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The mandate to promote integration at EU level

The EU’s mandate to promote integration derives from the following:

  • Treaties
  • European Council multiannual Programmes
  • Europe 2020 Strategy

The Treaties: from Amsterdam to Lisbon

The Founding Treaties of the EU did not make a reference to the integration of immigrants.

The Treaty of Amsterdam, adopted in 1997 and entered into force in 1999, contains two provisions that relate to integration, albeit without mentioning it as such.

  • Article 13, which enables the Council to take appropriate action to combat discrimination based on sex, racial or ethnic origin, religion or belief, disability, age or sexual orientation.
  • Article 73k, requests the Council to adopt measures on immigration policy regarding, among others, "conditions of entry and residence, and standards on procedures for the issue by Member States of long term visas and residence permits, including those for the purpose of family reunion". The Council is also requested to adopt "measures defining the rights and conditions under which nationals of third countries who are legally resident in a Member State may reside in other Member States."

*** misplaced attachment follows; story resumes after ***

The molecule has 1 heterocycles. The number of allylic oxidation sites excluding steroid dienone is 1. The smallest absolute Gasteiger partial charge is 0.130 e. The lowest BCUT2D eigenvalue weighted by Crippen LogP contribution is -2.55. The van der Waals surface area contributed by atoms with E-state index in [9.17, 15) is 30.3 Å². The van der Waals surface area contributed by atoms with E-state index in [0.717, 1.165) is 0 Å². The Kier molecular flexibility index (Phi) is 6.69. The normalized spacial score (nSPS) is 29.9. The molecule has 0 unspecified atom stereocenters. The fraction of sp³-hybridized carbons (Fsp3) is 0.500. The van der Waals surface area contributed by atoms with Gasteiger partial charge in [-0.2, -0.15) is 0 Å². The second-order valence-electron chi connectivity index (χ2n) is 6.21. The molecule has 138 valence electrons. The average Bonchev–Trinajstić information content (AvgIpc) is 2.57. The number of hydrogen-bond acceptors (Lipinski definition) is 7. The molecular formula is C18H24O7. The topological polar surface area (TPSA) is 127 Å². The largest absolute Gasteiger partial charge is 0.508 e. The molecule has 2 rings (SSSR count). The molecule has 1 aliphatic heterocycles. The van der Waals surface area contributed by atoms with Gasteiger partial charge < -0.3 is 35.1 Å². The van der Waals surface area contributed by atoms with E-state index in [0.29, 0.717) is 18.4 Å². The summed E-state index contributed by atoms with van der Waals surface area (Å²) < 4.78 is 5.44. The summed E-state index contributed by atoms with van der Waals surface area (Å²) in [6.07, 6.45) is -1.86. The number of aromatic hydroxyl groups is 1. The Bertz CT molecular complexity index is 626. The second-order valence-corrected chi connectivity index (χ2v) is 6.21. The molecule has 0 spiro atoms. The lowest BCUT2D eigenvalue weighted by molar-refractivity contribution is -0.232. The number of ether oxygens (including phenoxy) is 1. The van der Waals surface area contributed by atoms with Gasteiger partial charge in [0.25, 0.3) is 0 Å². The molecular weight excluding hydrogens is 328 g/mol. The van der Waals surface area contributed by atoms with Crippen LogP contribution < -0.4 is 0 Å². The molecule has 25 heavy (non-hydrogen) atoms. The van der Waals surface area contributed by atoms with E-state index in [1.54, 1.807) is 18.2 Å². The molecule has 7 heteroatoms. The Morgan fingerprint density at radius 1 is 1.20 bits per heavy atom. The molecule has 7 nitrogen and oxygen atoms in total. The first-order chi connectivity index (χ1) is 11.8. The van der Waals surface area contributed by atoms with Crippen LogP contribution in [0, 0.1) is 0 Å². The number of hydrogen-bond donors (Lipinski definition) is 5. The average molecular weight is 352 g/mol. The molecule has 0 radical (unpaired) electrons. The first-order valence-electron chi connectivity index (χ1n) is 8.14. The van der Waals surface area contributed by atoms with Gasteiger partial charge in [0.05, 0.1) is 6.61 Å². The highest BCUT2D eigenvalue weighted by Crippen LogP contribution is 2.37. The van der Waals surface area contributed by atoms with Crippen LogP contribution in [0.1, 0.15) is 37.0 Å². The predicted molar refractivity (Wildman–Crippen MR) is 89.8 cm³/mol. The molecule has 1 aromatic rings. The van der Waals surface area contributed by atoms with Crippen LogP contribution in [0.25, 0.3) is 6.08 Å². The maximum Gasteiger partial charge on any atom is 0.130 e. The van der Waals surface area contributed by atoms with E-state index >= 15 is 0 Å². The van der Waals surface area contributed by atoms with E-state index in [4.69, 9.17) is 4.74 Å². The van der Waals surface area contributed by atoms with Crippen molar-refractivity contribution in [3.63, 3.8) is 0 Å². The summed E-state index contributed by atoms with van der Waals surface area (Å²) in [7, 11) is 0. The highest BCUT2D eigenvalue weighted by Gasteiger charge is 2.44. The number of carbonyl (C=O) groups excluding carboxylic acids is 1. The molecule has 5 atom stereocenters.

The Treaty of Lisbon was adopted in 2007 and entered into force in 2009. For the first time, the Treaty provides a legal basis for the promotion of integration at EU level:

  • Article 79.4 states: "The European Parliament and the Council, acting in accordance with the ordinary legislative procedure, may establish measures to provide incentives and support for the action of Member States with a view to promoting the integration of third-country nationals residing legally in their territories, excluding any harmonisation of the laws and regulations of the Member States."

Charter of Fundamental Rights

The Charter of Fundamental Rights was solemnly proclaimed in 2000 and became legally binding in 2009 with the entry into force of the Treaty of Lisbon.

The Charter is addressed to the institutions, bodies, offices and agencies of the Union. It is also addressed to Member States, but only when they are implementing EU law. For example, the Charter applies when Member States adopt or apply a national law implementing an EU directive or when their authorities apply directly an EU regulation. In those cases in which the Charter does not apply, fundamental rights are guaranteed under the constitutions of Member States.